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The Limits Of Radical Exurbanism

By Matthew Yglesias  

"The Limits Of Radical Exurbanism"

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(cc photo by electronavalanche)

My baseline view is that American population will grow over the next 50 years, so we’ll need more of all kinds of housing. Big cities, small towns, whatever. More. But it’s interesting to speculate about the balance. Karl Smith describes his “growing interest in radical exurbanism”:

The idea that developments in telecommunication will allow people to live far away but still have business relationships.

We might then imagine living arrangements evolving solely around being near family and friends. A sort of extensive network of small towns, each containing people highly sorted to wanting to live within the norms of that small town and with the people of that town.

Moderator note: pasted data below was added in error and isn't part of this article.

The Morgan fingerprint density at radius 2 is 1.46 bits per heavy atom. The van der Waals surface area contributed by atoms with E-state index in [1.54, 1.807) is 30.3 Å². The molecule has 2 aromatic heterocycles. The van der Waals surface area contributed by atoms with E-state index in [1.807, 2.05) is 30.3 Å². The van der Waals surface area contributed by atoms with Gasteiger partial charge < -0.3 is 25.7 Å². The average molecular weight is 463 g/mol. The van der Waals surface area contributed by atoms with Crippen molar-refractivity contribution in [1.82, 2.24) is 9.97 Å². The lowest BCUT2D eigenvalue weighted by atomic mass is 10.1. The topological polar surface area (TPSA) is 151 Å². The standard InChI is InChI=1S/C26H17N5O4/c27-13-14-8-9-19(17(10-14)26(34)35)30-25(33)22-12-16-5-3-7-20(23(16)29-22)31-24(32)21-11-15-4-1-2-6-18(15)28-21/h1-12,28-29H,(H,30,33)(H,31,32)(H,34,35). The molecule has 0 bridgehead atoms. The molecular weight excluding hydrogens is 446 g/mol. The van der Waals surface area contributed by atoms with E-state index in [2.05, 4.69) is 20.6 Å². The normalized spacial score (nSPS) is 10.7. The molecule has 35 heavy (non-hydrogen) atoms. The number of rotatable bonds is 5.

I think that’s very appealing in many ways. But I doubt it will predominate. In the future, the trend toward increased mechanization of manufactured goods production will continue. And the trend toward digital goods being extremely cheap and plentiful will also continue. That means, more or less necessarily, that the majority of people will be involved in selling face-to-face services to each other. What kind of services? I’m not sure. Cops, yoga instructors, chefs, and preschool teachers all seem like plausible candidates. And there will necessarily be some advantages to scaling that kind of thing up. In a radical exurban community there might only be the population base for a Papa John’s. A larger community that supports a Papa John’s, a Pizza Hut, and a Dominoes will be better able to match idiosyncratic customer preferences with available variety of crappy national chain pizza. Consequently, the larger community has higher productivity in the crappy chain pizza sector (for the record, Papa John’s is the right choice).

And this same dynamic applies to a wide range of face-to-face services in a way that militates in favor of some kind of metropolitan living.

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